The headquarters of Iran Insurance company in Tehran

Losses Accumulate At Iran's Government-Controlled Insurance Company

Sunday, 12/10/2023

The first-ever national Iranian state-controlled insurance company has faced a significant loss of net profits in 2022, a decrease of 300% from the previous year.

Established in 1935, the company with offices around the world, including in the UK, has suffered substantial losses over the past few years, under the management of political appointees.

The government-owned Iran Insurance Company held a market share of nearly 50% back in 2014 which is now estimated to be 27%.
The company's accumulated losses since 2021 have increased by more than 4 trillion rials (nearly $95 million), in addition to accumulated debts.

Aftabnews in Tehran has reported that the downward spiral of the organization has accelerated much more rapidly during the past two years, which could point to the beginning of Ebrahim Raisi's presidency, who appointed his political allies to run the company.

A series of promises were made to justify the changes when Ehsan Khandouzi, Minister of Economic Affairs and Finance, reshuffled key players in the company. In the industry, these moves caused outrage and backfired.

Economy minister Ehsan Khandouzi in parliament

In light of recent scandals such as the $3.5 billion embezzlement case of Debsh Tea Company and the missing $336 million of Tehran Municipality's collected revenues, it is not unthinkable to ascribe losses at Iran Insurance company to mismanagement and even possible corruption.

In January 2022, Raisi's Economy Minister appointed Hassan Sharifi as CEO after removing Majid Bakhtiari from this position. Various Iranian media outlets described Sharifi as a “security agent” with experience working for the Iran Insurance Company.

Aftabnews reported in April that the appointment was made in what appeared to be a “political agreement behind the scenes”. In just a few months the weaknesses of the new management team fueled infighting and disunity in the company.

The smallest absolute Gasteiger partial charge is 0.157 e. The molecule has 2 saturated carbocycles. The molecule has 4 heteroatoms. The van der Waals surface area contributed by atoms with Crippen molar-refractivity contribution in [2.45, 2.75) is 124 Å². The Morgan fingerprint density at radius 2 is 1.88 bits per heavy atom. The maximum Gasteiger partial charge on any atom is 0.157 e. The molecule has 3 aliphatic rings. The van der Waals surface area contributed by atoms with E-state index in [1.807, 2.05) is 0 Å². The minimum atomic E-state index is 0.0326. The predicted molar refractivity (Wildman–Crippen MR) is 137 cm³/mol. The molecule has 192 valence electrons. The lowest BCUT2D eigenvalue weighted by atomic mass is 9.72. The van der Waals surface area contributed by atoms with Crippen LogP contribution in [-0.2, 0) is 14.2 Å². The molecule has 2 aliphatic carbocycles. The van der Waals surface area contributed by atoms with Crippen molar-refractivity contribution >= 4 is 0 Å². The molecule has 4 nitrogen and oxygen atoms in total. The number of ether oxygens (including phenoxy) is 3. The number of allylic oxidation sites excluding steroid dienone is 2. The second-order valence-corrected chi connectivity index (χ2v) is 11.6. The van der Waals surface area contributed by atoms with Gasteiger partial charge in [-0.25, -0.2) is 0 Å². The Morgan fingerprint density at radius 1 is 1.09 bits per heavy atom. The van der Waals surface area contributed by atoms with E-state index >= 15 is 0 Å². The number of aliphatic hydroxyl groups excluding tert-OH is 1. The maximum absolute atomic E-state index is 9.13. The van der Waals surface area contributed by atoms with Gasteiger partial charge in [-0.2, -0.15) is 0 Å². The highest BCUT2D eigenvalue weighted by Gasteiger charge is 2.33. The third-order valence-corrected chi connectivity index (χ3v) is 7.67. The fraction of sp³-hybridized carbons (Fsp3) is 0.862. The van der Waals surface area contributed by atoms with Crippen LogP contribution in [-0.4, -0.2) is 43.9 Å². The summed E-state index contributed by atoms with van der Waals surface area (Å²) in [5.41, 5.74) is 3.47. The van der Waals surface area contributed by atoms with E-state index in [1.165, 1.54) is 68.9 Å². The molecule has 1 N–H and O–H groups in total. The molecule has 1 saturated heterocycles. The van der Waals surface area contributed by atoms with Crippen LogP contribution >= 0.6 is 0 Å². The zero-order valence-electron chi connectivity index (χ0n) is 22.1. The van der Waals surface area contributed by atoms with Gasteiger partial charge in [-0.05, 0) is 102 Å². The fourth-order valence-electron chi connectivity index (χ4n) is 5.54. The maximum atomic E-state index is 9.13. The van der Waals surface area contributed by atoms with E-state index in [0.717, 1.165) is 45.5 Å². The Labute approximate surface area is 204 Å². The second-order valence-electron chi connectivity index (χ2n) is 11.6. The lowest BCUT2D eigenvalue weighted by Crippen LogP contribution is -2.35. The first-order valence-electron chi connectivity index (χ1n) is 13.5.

A second change involved the removal of Dariush Mohammadi and the election of Alireza Moghadesi as a member of the Iran Insurance Board of Directors in December 2022. Previously, Moghadasi was the head of the Islamic Republic of Iran Customs Administration (IRICA). It is not clear why Mohammadi was removed from this position.

Bimeyedigital, a website covering insurance news in Iran, characterized Moghadasi's appointment as "controversial" and wrote the following in December 2022, "Ehsan Khandozi has sent a clear message to the insurance industry by this appointment: There will be no room for meritocrats and elitists, but only a select few will be allowed to operate based upon criteria established by the Minister of Economy.

Another publication also criticized the move and wrote: Mohammadi should be regarded as the most qualified former member of Iran's insurance board who has given his place to the least qualified person in the industry, with no experience in the area of insurance.
The latest change took place in September and involved the Director-General of the Central Insurance Company of Iran (CIC). A regulatory body for the Iranian insurance industry.
The Economy Minister dismissed Majid Behzadpour, the head of Iran’s Central Insurance Company after nearly 20 insurance companies were targeted by hackers. The government denied this claim, but it sparked another set of changes, and some have even contended that the hacking was a pretext to legitimize changing management. 

The Paydari ultraconservative party, enjoying a majority in parliament, also has unparalleled influence in presidential administration and controls most of the appointments to government-controlled companies. Numerous government corruption cases in the past two decades have shown that state companies are a lucrative target for regime insiders in Iran.

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